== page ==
Queensland’s Samford Garage was established nearly 100 years ago and still serves a loyal and ever-growing population.
A bout 20km northwest of Brisbane, once you leave the built-up surrounds of the city, is a classy country town where the distinctive Samford Garage proudly sits on Mount Glorious Road. “Samford’s a unique community; once you travel across the (D’Aguilar) Range you’re in another world,” says proprietor Ross Pickering – Rossco to his friends and loyal customers.
Cars have been coming to this spot for the best part of a century. In 1926 an independent garage was established here selling Plume and Voco petrol, alongside Overland and Whippet cars. “The upright posts for the garage were dressed using a broadaxe,” the history file shows, while photos hanging in the office show scenes of times when the view was nothing but rolling hills, the road unsealed and the signage across the decades changing from Shell to Mobiloil to Golden Fleece.
“It used to be if a car went past, you’d go outside to see who it was,” Ross says. “There was such little traffic.” Positivel – from a business point of view anyway – it’s a far busier spot today. Ross has been in the area his entire life, and used to visit his auntie in the region from about 1950. He remembers the garage then being “a rugged country tin shed. It had bowsers out the front, and was once a GM dealer.” Ross began working at Samford Garage in 1968 when he and his family first moved to the town. “The workshop didn’t exist back then,” he explains. “We had two mechanics and an apprentice inside a small workshop in the service station, which we ran as franchisees. We wanted to go independent, so built the workshop out the back.” In 1972 Ross held a 50 per cent share of the business, and when his colleague Cecil Smart retired in 1993, the Pickering family – Ross, wife Janet and three kids – became sole proprietors.
What strikes you is the impressive frontage that’s perfectly in keeping with the town and history. “After the shed was built we put the façade up to make it colonial type,” Ross explains. But inside it’s perfectly modern with an excellent open and light working space thanks to the high roof, eight hoists and a total of ten staff – eight technicians and two on front office. Ross reckons an average of 25 cars come through each day, mainly for general servicing and repairs, but the garage sees itself as a one-stop shop for customers.
“If You Build A Reputation For Trustworthiness And Expertise Your Career Can Be A Happy And Long One.”
Samford Garage do Queensland safety certificates, engine tuning, new tyres, wheel alignment and balancing, suspension repair, transmission, auto electrical, air-con and 4WD. Ross is all too aware of the challenges of providing so many services, but accepts the associated expense. “To service modern vehicles you have to invest heavily in diagnostic equipment, and have to be re-training all of the time,” he says. “It’s expensive to invest, but worthwhile. If you don’t you get left behind.”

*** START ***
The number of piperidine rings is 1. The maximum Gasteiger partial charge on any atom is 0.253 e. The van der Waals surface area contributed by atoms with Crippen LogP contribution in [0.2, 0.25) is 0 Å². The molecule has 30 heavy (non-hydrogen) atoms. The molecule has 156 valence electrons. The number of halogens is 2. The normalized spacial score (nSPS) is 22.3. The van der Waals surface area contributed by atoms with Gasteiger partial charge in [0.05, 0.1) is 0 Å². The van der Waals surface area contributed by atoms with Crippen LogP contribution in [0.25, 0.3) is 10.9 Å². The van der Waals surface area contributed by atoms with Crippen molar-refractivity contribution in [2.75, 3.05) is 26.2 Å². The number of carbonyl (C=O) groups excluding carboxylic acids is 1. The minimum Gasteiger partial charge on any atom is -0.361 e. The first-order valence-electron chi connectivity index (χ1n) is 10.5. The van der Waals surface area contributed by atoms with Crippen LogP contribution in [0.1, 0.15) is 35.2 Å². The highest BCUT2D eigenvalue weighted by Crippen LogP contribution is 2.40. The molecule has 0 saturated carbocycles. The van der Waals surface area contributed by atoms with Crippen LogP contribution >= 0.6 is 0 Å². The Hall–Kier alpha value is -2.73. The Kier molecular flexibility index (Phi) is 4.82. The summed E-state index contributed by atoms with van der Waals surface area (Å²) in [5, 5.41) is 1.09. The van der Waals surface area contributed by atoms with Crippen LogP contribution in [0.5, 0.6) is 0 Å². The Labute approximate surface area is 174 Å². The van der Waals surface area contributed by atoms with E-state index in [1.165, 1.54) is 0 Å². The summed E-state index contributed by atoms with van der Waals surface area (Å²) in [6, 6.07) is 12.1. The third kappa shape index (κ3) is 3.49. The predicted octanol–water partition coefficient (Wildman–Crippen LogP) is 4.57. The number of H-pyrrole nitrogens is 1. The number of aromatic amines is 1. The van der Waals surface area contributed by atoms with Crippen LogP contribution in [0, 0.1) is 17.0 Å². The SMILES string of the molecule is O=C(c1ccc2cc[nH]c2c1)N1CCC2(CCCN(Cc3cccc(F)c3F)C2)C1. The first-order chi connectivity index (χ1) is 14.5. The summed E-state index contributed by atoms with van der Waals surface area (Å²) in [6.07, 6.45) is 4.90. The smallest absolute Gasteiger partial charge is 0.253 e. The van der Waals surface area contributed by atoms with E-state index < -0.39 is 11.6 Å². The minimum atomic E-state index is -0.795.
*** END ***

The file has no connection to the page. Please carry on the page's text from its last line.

To imagine the change in vehicles Ross has seen since he started in 1968 to today is hard to fathom. But while the electronic advances in cars has been like night and day, the customer service side of things has been more constant. “We pride ourselves on customer service,” he says. “Everything is warranted, and if there’s a problem we fix it. One thing that hasn’t changed over the years is our mechanics take their time to do a quality job for our customers. You’ll never be treated as just a number or have your car shunted through like a sausage machine.”
As with practically every independent workshop owner I’ve spoken to, Ross says his biggest challenge is dealerships trying to take all the work. “It’s been going through the ACCC for probably 30 years to try to fix the problem,” he says. “There’s a voluntary code of conduct, but things keep going backwards. It’s all about code encryption. You can find out what’s wrong but you can’t change it. It’s always at an extra expense to the customer.” Positively, Ross has been in the game long enough to not let this dissuade him. The garage is only six years away from its centenary, and he’s put a succession plan in place to happen around 2026. His son Steven is the expert at front office, and he and his two sisters are hopefully going to continue the long family operation. As for celebrating the 100 years, Ross says they’ll do special things throughout the year, including monthly giveaways.
Importantly, the garage’s link to the community means it’s very well supported, including examples of three generations of families who have used its services. Samford Garage sponsors Riding for the Disabled, plus the local soccer, netball and riding clubs, and that’s the kind of community connection that leads to loyalty, along with trusted service.
Chances are this historical site will still be around in another century to come. Evidence that if you build a reputation for trustworthiness and expertise your career can be a happy and long one. If your workshop happens to be in one of the most beautiful parts of Queensland just a short drive from the state capital, well, that’s a very happy bonus.